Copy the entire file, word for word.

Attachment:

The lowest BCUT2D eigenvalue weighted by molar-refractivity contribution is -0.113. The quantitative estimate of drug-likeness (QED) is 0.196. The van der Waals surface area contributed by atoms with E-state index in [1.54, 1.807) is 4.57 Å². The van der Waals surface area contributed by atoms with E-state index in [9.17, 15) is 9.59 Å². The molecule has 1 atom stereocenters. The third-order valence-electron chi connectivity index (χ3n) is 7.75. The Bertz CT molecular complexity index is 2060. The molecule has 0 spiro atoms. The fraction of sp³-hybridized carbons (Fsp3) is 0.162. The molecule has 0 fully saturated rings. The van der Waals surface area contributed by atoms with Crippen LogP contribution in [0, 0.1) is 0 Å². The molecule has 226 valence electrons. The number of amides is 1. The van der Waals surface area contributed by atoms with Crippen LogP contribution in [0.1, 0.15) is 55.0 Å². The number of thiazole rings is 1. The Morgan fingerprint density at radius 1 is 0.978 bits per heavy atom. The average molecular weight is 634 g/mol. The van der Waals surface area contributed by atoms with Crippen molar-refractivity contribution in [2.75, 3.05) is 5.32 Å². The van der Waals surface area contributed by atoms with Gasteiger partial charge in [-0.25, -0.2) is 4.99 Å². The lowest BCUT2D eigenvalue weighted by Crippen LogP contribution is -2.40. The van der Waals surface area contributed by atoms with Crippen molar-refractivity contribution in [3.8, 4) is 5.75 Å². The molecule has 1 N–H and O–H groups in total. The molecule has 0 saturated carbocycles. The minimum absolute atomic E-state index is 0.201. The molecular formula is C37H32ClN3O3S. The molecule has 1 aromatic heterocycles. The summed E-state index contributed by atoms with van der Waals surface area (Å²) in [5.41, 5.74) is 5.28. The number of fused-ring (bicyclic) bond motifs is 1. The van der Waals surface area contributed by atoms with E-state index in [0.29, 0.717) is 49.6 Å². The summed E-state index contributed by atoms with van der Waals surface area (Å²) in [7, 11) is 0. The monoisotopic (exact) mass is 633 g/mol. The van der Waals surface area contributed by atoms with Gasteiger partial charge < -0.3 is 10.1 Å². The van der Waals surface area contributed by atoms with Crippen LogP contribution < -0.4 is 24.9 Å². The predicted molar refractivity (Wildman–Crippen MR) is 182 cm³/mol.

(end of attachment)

The lowest BCUT2D eigenvalue weighted by molar-refractivity contribution is -0.113. The quantitative estimate of drug-likeness (QED) is 0.196. The van der Waals surface area contributed by atoms with E-state index in [1.54, 1.807) is 4.57 Å². The van der Waals surface area contributed by atoms with E-state index in [9.17, 15) is 9.59 Å². The molecule has 1 atom stereocenters. The third-order valence-electron chi connectivity index (χ3n) is 7.75. The Bertz CT molecular complexity index is 2060. The molecule has 0 spiro atoms. The fraction of sp³-hybridized carbons (Fsp3) is 0.162. The molecule has 0 fully saturated rings. The van der Waals surface area contributed by atoms with Crippen LogP contribution in [0, 0.1) is 0 Å². The molecule has 226 valence electrons. The number of amides is 1. The van der Waals surface area contributed by atoms with Crippen LogP contribution in [0.1, 0.15) is 55.0 Å². The number of thiazole rings is 1. The Morgan fingerprint density at radius 1 is 0.978 bits per heavy atom. The average molecular weight is 634 g/mol. The van der Waals surface area contributed by atoms with Crippen molar-refractivity contribution in [2.75, 3.05) is 5.32 Å². The van der Waals surface area contributed by atoms with Gasteiger partial charge in [-0.25, -0.2) is 4.99 Å². The lowest BCUT2D eigenvalue weighted by Crippen LogP contribution is -2.40. The van der Waals surface area contributed by atoms with Crippen molar-refractivity contribution in [3.8, 4) is 5.75 Å². The molecule has 1 N–H and O–H groups in total. The molecule has 0 saturated carbocycles. The minimum absolute atomic E-state index is 0.201. The molecular formula is C37H32ClN3O3S. The molecule has 1 aromatic heterocycles. The summed E-state index contributed by atoms with van der Waals surface area (Å²) in [5.41, 5.74) is 5.28. The number of fused-ring (bicyclic) bond motifs is 1. The van der Waals surface area contributed by atoms with E-state index in [0.29, 0.717) is 49.6 Å². The summed E-state index contributed by atoms with van der Waals surface area (Å²) in [7, 11) is 0. The monoisotopic (exact) mass is 633 g/mol. The van der Waals surface area contributed by atoms with Gasteiger partial charge < -0.3 is 10.1 Å². The van der Waals surface area contributed by atoms with Crippen LogP contribution < -0.4 is 24.9 Å². The predicted molar refractivity (Wildman–Crippen MR) is 182 cm³/mol.